Bad News About Your Car was the title of the email my husband forwarded to me. Our 1990 convertible Corvette that was plucked from obscurity to be featured in an HBO mini-series starring Mark Ruffalo had been on set for just three days when we learned the news.
My first thought was the car got in a fender bender. Maybe a gash or dent blemished the cars near perfect white, shiny facade. I kept reading.
Forgive me for the impersonal email but I have some unfortunate news to share with you—at 1:30 am this morning, the set at Ellenville caught fire and burned to the ground. Thankfully, no one was hurt. But, most of the property and many of the vehicles have been damaged or destroyed.
I call my husband, “What happened?”
He is laughing.
“Why are you laughing?” I am confused by this reaction. I can see him in his office, muffling his laughter so his secretary can’t hear he is having a good time at work.
“Well, what else can you do? Cry?” he asks.
I am nodding my head in my office, “Yes, yes you cry!” I demand, but realize I have a smile on myself that is building into a laugh or a shout or some kind of grunt, “You call the car place and ask what the hell happened?”
While on the phone, I frantically Google “Ellenville, NY fire” and up pops three news posts about the fire. I had a sliver of hope that maybe the car was outside and not in the car dealership burning up in towering flames. The scene was a mirror image of “The Towering Inferno, “ only missing poor Faye Dunaway running for dear life.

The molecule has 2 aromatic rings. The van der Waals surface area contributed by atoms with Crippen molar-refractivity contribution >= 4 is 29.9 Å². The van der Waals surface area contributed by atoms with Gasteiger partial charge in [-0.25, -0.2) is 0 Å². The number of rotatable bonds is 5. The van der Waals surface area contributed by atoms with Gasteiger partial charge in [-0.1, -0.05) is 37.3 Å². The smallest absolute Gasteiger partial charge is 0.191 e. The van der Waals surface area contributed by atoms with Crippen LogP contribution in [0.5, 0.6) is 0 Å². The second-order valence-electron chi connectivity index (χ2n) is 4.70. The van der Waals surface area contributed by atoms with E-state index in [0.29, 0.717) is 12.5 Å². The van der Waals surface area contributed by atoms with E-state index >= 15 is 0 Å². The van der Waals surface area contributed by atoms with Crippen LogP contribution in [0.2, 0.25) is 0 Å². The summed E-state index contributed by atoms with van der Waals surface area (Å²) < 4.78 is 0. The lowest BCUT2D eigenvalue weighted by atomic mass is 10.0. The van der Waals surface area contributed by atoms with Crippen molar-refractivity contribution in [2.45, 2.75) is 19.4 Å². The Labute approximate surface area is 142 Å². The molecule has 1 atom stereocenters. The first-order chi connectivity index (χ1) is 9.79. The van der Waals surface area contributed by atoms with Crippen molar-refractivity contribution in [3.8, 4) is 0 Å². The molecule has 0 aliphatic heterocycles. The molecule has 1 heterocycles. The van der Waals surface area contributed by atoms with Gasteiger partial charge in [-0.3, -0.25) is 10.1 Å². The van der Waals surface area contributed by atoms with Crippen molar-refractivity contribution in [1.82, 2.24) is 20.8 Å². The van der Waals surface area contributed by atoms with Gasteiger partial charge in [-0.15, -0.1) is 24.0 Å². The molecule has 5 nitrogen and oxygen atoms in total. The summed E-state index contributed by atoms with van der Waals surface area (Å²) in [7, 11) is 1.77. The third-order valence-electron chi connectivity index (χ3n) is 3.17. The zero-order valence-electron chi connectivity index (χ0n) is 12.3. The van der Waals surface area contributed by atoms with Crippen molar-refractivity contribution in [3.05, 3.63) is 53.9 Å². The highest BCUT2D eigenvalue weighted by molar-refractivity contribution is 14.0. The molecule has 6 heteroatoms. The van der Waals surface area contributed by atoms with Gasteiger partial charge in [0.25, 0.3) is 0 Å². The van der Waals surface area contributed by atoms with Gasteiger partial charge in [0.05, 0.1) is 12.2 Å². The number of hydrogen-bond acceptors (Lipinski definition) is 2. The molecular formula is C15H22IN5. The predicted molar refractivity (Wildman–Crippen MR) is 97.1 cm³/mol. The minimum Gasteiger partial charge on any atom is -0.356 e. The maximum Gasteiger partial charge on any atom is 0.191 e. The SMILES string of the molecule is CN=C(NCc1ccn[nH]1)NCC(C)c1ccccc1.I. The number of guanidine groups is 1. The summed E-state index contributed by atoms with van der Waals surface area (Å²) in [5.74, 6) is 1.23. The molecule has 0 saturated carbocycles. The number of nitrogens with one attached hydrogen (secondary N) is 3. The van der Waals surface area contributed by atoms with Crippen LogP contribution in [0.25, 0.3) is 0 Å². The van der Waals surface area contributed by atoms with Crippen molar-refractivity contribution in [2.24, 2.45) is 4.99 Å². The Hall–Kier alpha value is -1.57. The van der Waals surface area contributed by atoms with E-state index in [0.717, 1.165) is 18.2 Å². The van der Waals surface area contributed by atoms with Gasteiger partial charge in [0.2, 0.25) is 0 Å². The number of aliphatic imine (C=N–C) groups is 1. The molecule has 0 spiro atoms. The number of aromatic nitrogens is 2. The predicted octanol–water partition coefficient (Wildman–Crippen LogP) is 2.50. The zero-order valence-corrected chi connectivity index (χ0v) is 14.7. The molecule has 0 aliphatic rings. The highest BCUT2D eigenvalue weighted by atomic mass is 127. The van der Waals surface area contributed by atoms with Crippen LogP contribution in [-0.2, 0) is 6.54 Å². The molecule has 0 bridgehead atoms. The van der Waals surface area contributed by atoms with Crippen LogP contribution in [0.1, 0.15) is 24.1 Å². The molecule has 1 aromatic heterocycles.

Fortunately no one was hurt, aside for forty vintage cars. Witnesses commented that it was one explosion after the next. Each car filled with oil and gas popping like giant kernels of popcorn in a kettle.
All I could do was shake my head, thinking about the weekend when we were excited to leave the car with the HBO crew, walking around the dealership, marveling at the set and its period look of 1990.
“Those ugly El Caminos probably didn’t get a scratch,” I say to my husband.
“Oh no, those are gone too,” he assures me.
We hang up the phone and go about our work day. I think about all the prep work my husband lovingly did to the car. I see him gently wiping the car down before we left it in the hands of strangers. In the smoldering TV footage, there is just burnt-out metal carcasses. The Camaros, El Caminos and Corvettes are unidentifiable — a hot scrap heap waiting to be bulldozed and recycled.
That night, I peaked at the garage bay where the Corvette once sat. It is empty, a vast cavern of nothing. No fast rides on a hot summer night to Dairy Queen, no Sunday morning jaunt with the wind in our hair. Summer is still a month away and our symbol of youth is burnt to a crisp somewhere in the Catskills.
I go to the family room to see how my husband is doing. There he is watching Fast and the Furious on TV and scrolling on his laptop, searching for cars.
“What are you doing?” I ask, still waiting for some kind of pout or tear trickling down my husband’s face.
“Oh hey! I’m thinking about getting a Viper, what do you think?”